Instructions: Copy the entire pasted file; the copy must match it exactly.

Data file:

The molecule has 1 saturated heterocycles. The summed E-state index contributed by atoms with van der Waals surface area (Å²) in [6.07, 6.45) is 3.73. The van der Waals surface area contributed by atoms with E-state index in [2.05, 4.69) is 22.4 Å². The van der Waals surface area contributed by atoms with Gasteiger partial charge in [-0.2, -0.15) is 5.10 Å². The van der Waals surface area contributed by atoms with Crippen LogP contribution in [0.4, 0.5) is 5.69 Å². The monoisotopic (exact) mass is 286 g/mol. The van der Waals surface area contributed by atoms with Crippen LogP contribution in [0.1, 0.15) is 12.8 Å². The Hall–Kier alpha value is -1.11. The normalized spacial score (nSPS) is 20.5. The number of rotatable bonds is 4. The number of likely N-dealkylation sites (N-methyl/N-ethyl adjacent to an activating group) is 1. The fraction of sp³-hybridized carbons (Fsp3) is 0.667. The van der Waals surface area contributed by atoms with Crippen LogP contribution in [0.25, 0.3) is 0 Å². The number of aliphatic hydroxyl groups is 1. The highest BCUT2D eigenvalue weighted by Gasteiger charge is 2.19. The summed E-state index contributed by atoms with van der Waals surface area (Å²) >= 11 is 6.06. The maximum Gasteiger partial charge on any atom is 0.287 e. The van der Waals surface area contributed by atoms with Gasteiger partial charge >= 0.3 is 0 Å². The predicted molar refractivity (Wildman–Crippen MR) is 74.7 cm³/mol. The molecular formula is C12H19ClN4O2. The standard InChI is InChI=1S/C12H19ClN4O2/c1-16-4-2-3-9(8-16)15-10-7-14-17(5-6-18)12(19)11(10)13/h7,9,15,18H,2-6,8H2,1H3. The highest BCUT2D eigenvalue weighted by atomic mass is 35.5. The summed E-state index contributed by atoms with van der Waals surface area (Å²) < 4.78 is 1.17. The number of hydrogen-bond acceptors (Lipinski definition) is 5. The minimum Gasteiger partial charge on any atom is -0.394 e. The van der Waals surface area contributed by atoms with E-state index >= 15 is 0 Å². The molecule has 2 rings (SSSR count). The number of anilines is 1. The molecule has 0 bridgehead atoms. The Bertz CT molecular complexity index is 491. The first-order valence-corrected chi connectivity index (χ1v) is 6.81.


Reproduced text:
The molecule has 1 saturated heterocycles. The summed E-state index contributed by atoms with van der Waals surface area (Å²) in [6.07, 6.45) is 3.73. The van der Waals surface area contributed by atoms with E-state index in [2.05, 4.69) is 22.4 Å². The van der Waals surface area contributed by atoms with Gasteiger partial charge in [-0.2, -0.15) is 5.10 Å². The van der Waals surface area contributed by atoms with Crippen LogP contribution in [0.4, 0.5) is 5.69 Å². The monoisotopic (exact) mass is 286 g/mol. The van der Waals surface area contributed by atoms with Crippen LogP contribution in [0.1, 0.15) is 12.8 Å². The Hall–Kier alpha value is -1.11. The normalized spacial score (nSPS) is 20.5. The number of rotatable bonds is 4. The number of likely N-dealkylation sites (N-methyl/N-ethyl adjacent to an activating group) is 1. The fraction of sp³-hybridized carbons (Fsp3) is 0.667. The van der Waals surface area contributed by atoms with Crippen LogP contribution in [0.25, 0.3) is 0 Å². The number of aliphatic hydroxyl groups is 1. The highest BCUT2D eigenvalue weighted by Gasteiger charge is 2.19. The summed E-state index contributed by atoms with van der Waals surface area (Å²) >= 11 is 6.06. The maximum Gasteiger partial charge on any atom is 0.287 e. The van der Waals surface area contributed by atoms with Gasteiger partial charge >= 0.3 is 0 Å². The predicted molar refractivity (Wildman–Crippen MR) is 74.7 cm³/mol. The molecular formula is C12H19ClN4O2. The standard InChI is InChI=1S/C12H19ClN4O2/c1-16-4-2-3-9(8-16)15-10-7-14-17(5-6-18)12(19)11(10)13/h7,9,15,18H,2-6,8H2,1H3. The highest BCUT2D eigenvalue weighted by atomic mass is 35.5. The summed E-state index contributed by atoms with van der Waals surface area (Å²) < 4.78 is 1.17. The number of hydrogen-bond acceptors (Lipinski definition) is 5. The minimum Gasteiger partial charge on any atom is -0.394 e. The van der Waals surface area contributed by atoms with E-state index >= 15 is 0 Å². The molecule has 2 rings (SSSR count). The number of anilines is 1. The molecule has 0 bridgehead atoms. The Bertz CT molecular complexity index is 491. The first-order valence-corrected chi connectivity index (χ1v) is 6.81.